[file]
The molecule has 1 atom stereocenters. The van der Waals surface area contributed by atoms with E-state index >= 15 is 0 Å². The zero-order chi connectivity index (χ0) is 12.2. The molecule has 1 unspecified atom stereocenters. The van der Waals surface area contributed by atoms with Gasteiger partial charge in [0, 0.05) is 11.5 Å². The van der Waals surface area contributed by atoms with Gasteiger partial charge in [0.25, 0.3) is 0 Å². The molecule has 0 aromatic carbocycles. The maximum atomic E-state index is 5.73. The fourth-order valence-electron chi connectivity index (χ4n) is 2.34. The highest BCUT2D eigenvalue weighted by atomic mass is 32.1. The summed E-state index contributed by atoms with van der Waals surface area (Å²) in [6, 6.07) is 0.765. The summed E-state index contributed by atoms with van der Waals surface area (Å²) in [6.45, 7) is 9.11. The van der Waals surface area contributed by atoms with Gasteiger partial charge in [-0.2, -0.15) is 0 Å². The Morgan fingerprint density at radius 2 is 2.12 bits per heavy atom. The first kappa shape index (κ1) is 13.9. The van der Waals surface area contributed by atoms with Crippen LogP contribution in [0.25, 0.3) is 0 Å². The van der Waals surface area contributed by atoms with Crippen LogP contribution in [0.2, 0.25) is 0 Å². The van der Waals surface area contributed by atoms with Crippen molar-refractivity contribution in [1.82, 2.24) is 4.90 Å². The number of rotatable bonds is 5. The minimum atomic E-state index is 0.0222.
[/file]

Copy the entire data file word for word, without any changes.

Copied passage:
The molecule has 1 atom stereocenters. The van der Waals surface area contributed by atoms with E-state index >= 15 is 0 Å². The zero-order chi connectivity index (χ0) is 12.2. The molecule has 1 unspecified atom stereocenters. The van der Waals surface area contributed by atoms with Gasteiger partial charge in [0, 0.05) is 11.5 Å². The van der Waals surface area contributed by atoms with Gasteiger partial charge in [0.25, 0.3) is 0 Å². The molecule has 0 aromatic carbocycles. The maximum atomic E-state index is 5.73. The fourth-order valence-electron chi connectivity index (χ4n) is 2.34. The highest BCUT2D eigenvalue weighted by atomic mass is 32.1. The summed E-state index contributed by atoms with van der Waals surface area (Å²) in [6, 6.07) is 0.765. The summed E-state index contributed by atoms with van der Waals surface area (Å²) in [6.45, 7) is 9.11. The van der Waals surface area contributed by atoms with Gasteiger partial charge in [-0.2, -0.15) is 0 Å². The Morgan fingerprint density at radius 2 is 2.12 bits per heavy atom. The first kappa shape index (κ1) is 13.9. The van der Waals surface area contributed by atoms with Crippen LogP contribution in [0.25, 0.3) is 0 Å². The van der Waals surface area contributed by atoms with Crippen LogP contribution in [0.2, 0.25) is 0 Å². The van der Waals surface area contributed by atoms with Crippen molar-refractivity contribution in [1.82, 2.24) is 4.90 Å². The number of rotatable bonds is 5. The minimum atomic E-state index is 0.0222.